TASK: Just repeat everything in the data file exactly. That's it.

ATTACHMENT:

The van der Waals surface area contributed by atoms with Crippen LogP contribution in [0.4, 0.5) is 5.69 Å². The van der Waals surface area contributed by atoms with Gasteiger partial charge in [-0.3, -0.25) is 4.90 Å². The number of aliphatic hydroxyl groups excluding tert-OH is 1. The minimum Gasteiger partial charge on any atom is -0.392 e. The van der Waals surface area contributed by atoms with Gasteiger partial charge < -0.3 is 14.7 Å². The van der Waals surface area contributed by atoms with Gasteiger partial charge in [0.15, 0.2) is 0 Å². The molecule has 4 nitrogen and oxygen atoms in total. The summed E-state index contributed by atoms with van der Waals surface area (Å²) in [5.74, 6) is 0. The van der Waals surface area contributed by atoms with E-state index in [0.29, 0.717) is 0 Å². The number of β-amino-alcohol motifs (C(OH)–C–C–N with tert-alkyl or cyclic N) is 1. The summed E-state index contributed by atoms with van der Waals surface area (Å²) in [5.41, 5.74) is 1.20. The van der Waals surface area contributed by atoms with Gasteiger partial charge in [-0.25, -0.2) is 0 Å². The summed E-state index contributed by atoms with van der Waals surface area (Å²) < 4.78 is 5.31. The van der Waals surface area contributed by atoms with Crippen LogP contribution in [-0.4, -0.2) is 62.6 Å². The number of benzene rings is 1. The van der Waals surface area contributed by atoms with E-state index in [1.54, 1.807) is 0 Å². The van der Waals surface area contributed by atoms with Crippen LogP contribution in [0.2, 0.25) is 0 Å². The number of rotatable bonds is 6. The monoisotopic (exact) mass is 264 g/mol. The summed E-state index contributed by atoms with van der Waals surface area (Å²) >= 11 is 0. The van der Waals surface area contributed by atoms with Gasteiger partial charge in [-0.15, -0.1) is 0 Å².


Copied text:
The van der Waals surface area contributed by atoms with Crippen LogP contribution in [0.4, 0.5) is 5.69 Å². The van der Waals surface area contributed by atoms with Gasteiger partial charge in [-0.3, -0.25) is 4.90 Å². The number of aliphatic hydroxyl groups excluding tert-OH is 1. The minimum Gasteiger partial charge on any atom is -0.392 e. The van der Waals surface area contributed by atoms with Gasteiger partial charge < -0.3 is 14.7 Å². The van der Waals surface area contributed by atoms with Gasteiger partial charge in [0.15, 0.2) is 0 Å². The molecule has 4 nitrogen and oxygen atoms in total. The summed E-state index contributed by atoms with van der Waals surface area (Å²) in [5.74, 6) is 0. The van der Waals surface area contributed by atoms with E-state index in [0.29, 0.717) is 0 Å². The number of β-amino-alcohol motifs (C(OH)–C–C–N with tert-alkyl or cyclic N) is 1. The summed E-state index contributed by atoms with van der Waals surface area (Å²) in [5.41, 5.74) is 1.20. The van der Waals surface area contributed by atoms with Gasteiger partial charge in [-0.25, -0.2) is 0 Å². The summed E-state index contributed by atoms with van der Waals surface area (Å²) < 4.78 is 5.31. The van der Waals surface area contributed by atoms with Crippen LogP contribution in [-0.4, -0.2) is 62.6 Å². The number of benzene rings is 1. The van der Waals surface area contributed by atoms with E-state index in [1.54, 1.807) is 0 Å². The van der Waals surface area contributed by atoms with Crippen LogP contribution in [0.2, 0.25) is 0 Å². The number of rotatable bonds is 6. The monoisotopic (exact) mass is 264 g/mol. The summed E-state index contributed by atoms with van der Waals surface area (Å²) >= 11 is 0. The van der Waals surface area contributed by atoms with Gasteiger partial charge in [-0.15, -0.1) is 0 Å².